Posts Tagged ‘cyberiad’

The Cyberiad

February 11, 2016


Stanislaw Lem is a writer who has not been well served by UK publishers or (apparently) translators – a number of his books having been translated into English via other languages. It is therefore a pleasure to discover Penguin Modern Classics releasing The Cyberiad (which was followed this year by The Star Diaries). Both are translated by Michael Kandel who clearly, judging from the amount of word play involved, has a very good grasp of Lem’s intentions. (They are not new translations, however, the English language version of The Cyberiad appearing in 1974, nine years after its Polish publication).

Hopefully the Classics imprint will attract new readers who may previously have been scared off by the pigeon-holing of Lem’s work as science fiction. While it certainly contains many of the elements we associate with the genre (robots, space travel, alien planets) it doesn’t read like any other science fiction I have come across. The writer I was most reminded of was Italo Calvino: the same playfulness, one minute embracing, the next disregarding convention, and an imagination constantly punching through to the next dimension. The Cyberiad is a series of stories centred on two ingenious inventors, or ‘constructors’ as they are called, Trurl and Klapaucius, friends, colleagues and rivals, whose ability to create seems only to be limited by Lem’s imagination. In the first story, Trurl invents a machine which can create anything beginning with n; once satisfied it works he invites Klapaucius to inspect it. His friend sets to work testing the machine eventually asking it to “do Nothing.”

“The constructors froze, forgetting their quarrel, for the machine was in actual fact doing Nothing, and it did it in this fashion: one by one, various things were removed from the world and the things, thus removed, ceased to exist, as if they had never been.”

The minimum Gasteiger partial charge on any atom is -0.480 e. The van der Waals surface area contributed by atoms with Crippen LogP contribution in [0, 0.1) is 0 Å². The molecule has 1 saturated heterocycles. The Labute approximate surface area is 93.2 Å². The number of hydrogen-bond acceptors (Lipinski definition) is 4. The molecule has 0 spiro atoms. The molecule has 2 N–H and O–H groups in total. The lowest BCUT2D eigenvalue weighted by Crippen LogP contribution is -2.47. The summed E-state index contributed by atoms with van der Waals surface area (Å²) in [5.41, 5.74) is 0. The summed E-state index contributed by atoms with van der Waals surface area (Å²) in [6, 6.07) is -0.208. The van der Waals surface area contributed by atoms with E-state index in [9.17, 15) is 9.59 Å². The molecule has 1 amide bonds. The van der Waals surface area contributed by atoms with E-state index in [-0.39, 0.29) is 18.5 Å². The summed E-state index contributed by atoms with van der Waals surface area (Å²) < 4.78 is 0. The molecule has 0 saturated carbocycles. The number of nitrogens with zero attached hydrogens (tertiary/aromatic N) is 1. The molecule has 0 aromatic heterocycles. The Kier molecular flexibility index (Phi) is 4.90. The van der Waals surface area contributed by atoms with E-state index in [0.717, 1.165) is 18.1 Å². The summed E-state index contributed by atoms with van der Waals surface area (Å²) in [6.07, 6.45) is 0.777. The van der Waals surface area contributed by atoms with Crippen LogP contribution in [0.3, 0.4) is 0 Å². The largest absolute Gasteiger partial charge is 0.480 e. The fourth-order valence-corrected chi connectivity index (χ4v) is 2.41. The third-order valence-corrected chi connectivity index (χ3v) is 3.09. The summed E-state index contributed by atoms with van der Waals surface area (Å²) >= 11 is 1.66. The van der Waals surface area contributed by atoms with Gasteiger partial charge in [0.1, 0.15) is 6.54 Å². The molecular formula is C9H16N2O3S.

In the second story Trurl builds a thinking machine but when he tests it with the traditional inquiry as to what two plus two is, it replies seven. Even with Klapaucius’ help the machine cannot be fixed, and when Trurl loses his temper and kicks it, the machine takes offence and is soon chasing them through the town leaving devastation behind it:

“For the machine, in stubborn pursuit, was plowing through the walls of the buildings like a mountain of steel, and in its wake lays piles of rubble and white clouds of plaster dust.”

Throughout the stories it is the constructors very human flaws and reactions, despite their genius, that create much of the humour, whether directed at their creations, or at each other. In ‘A Good Shellacking’ Trurl presents Klapaucius with a “Machine to Grant Your Every Wish.” Suspecting that Trurl has hidden inside the machine in order to spy on him, Klapaucius asks it to create a Trurl whom he proceeds to beat on the basis that it isn’t the real Trurl.

Much of the book consists of a series of ‘sallies’ were the constructors “sally forth” into the universe and offer their services to various rulers. (At one point they rearrange the stars to create an advert). As well as serving these rulers, Trurl and Klapaucius frequently have to outwit them. Beginning with two warring kingdoms, they decide to separate and each offer his genius to one, but agree on a plan to ensure that neither of them has to destroy the other. This is not the only engagement which leads them into danger: a request from King Krool to create a beast worthy of his hunting skills reveals he does not liked to be left disappointed:

“I only know that no-one yet has satisfied me, and the scream of terror they invariably give as they plummet to the bottom doesn’t last quite so long as it used to.”

And so it goes on. The Cyberiad seems to be not so much a celebration of science but of fiction. Trurl and Klapaucius’ machines are creations rather than inventions, relying on imagination not scientific discovery. Their plans rely on the logic of narrative rather than reason. On this basis it seems almost accidental that Lem wrote something that looked like science fiction; whatever genre he chose it seems likely he would have transformed and transcended it.